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Infrastructure and Potholes

Updated: 3 hours ago


MacDonald Bridge Construction

The Big Lift - MacDonald Bridge Halifax

Driving across the Mackay

Queensland Beach road destroyed by flying rocks

Here's the aftermath of the 'weather bomb' that struck Nova Scotia


Lawrencetown Beach

Huge Seawall In Yarmouth Nova Scotia

The Aftermath Of A 2017 Storm

Removing paint markings

"Drivers change their behaviour because they no longer feel that they have their own lane, so they tend to be more attentive. It does also reduce their driving time because they all become a little bit more aware of people around them. White lines along the centre of roads have been removed in parts of the UK, with some experts saying it encourages motorists to slow down."


Bedford Nova Scotia Floods

Bedford Nova Scotia Flooding

Driving through a flood in Dartmouth Crossing

Flooding in Halifax Nova Scotia


Nova Scotia has been experiencing a dramatic shift in weather patterns over the past few years. One day we have a blizzard, and the next day we are hit with a monsoon-like rain storm which washes most of the snow away. This cycle is repeated every weekend. These rapid changes in weather and temperature are causing a major increase in the amount of potholes on our roads. So what is a pothole? What do you do if you see or hit one? Will the government reimburse you for damages to your vehicle caused by a pothole?

Highway 103 craters – Winter 2021

The formation of a pothole happens in steps

Asphalt roads are the most popular solution around the world due to the low cost. Asphalt is known as a flexible pavement because it does not distribute weight across a large area as with concrete. After the deterioration of the surface layer, or first layer cracks begin to form. When cracks form, they allow water to seep under the surface layer and into the Base Course. The water will usually get trapped here and eventually wear through and deteriorate the Sub Grade. This is made worse when temperatures drop below freezing causing the water to freeze and expand. This frozen water is referred to as an ‘Ice Lens’.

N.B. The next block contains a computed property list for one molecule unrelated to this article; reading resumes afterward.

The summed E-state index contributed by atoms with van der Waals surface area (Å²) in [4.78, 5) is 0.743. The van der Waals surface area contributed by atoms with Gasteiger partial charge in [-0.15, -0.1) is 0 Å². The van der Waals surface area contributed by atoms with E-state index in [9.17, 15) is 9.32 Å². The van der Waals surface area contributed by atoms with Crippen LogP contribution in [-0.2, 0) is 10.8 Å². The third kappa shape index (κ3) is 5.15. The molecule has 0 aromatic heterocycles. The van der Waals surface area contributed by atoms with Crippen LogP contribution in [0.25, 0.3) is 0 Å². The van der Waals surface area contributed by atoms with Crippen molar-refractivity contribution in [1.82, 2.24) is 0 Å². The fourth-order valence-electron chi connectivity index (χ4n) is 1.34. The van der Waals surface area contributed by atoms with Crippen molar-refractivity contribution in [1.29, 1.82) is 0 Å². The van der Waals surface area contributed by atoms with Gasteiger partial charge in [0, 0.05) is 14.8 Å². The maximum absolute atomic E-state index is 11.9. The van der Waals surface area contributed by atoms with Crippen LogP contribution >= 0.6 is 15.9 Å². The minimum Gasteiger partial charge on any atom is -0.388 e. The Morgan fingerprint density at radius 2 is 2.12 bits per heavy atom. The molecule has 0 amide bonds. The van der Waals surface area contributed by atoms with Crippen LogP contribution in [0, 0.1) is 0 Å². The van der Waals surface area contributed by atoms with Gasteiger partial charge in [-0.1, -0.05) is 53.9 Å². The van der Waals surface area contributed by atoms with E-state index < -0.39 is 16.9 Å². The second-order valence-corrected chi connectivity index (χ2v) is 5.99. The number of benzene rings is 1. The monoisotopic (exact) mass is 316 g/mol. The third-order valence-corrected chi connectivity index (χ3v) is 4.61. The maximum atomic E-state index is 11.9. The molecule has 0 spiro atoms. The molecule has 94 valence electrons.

• The 3 Layers

  • 1st layer Asphalt

  • 2nd layer Base Course

  • 3rd layer Sub-grade

N.S. Public Works – How to File a Claim for Vehicle or Property Damage Potholes, flooding, and other hazards

"If you have incurred damage to your vehicle or property and you believe the province may be responsible, you can submit a claim to the Insurance and Risk Management, Department of Service Nova Scotia and Internal Services, for consideration. Compensation is paid when an investigation finds that the province was negligent in their duties and that negligence resulted in your damage. In other words, when the province is found legally liable for the damage sustained. However, you are expected make efforts to minimize damage to your property. If you do not, you may be held responsible for part of the damage cost."

What is the claim investigation process?

All claims are investigated and reviewed by qualified, internal insurance adjusters. They determine the extent to which, if any, the province may be liable for the damage. Each claim is investigated and considered on its individual facts. We gather information from you, department staff, any third parties who may be witness to the incident, and those who may have been carrying out work at or near the site of the incident.

Deadline: within 30 days – Submit your claim within 30 days of the incident to ensure that your claim meets the notice requirement. Use our Claim Form and send evidence to support your claim such as photos or video.

Submit your claim by email, fax, or surface mail: risk@novascotia.ca

902-424-2325 (fax)


Monday to Friday

8:30 am–4:30 pm

Insurance & Risk Management

PO Box 2205

Halifax, NS B3J 3C4


N.S. Public Works

Climate change is expected to have impacts on:

Coastlines: Nova Scotia is particularly sensitive to coastal impacts. Most of our population lives along the coastline and much of our infrastructure is located in vulnerable areas. In many cases, that infrastructure was designed to withstand weather events less extreme and less frequent than what we now expect.

Fresh water: We can expect increased demand for water and increased competition for it. Nova Scotia’s supplies of fresh water may be at greater risk of salt contamination from rising sea levels, pollution from runoff caused by heavy rains and snow, and parasites drawn to warmer water temperatures.

Business: Not all impacts will be negative: warmer conditions may present opportunities for industries such as tourism and agriculture. Industries that benefit in some areas, however, will likely have to manage new challenges: protecting public and private infrastructure and making climate sensitive industries, like forestry, resilient to climate variability and extremes.


N.S. Public Works – How to report a hazard

Contact us immediately, 7 days a week, to report a hazard:

potholes, washouts, fallen tree branches, objects on the road, flooding

TIR Operations Contact Centre (OCC)



Halifax’s Pothole Reporting Page


How Do Potholes Work?

Preventing Potholes

Each time a vehicle hits a pothole, it disperses water from the pothole and the water carries particles of the dirt and asphalt with it causing the pothole to gradually grow. When cracks form in asphalt pavement, they are sealed to keep the water out. Concrete roadways don’t suffer from the same pothole issues as asphalt but are much more expensive to build.

N.S. Public Works Twitter Account

Halifax Government Twitter Account

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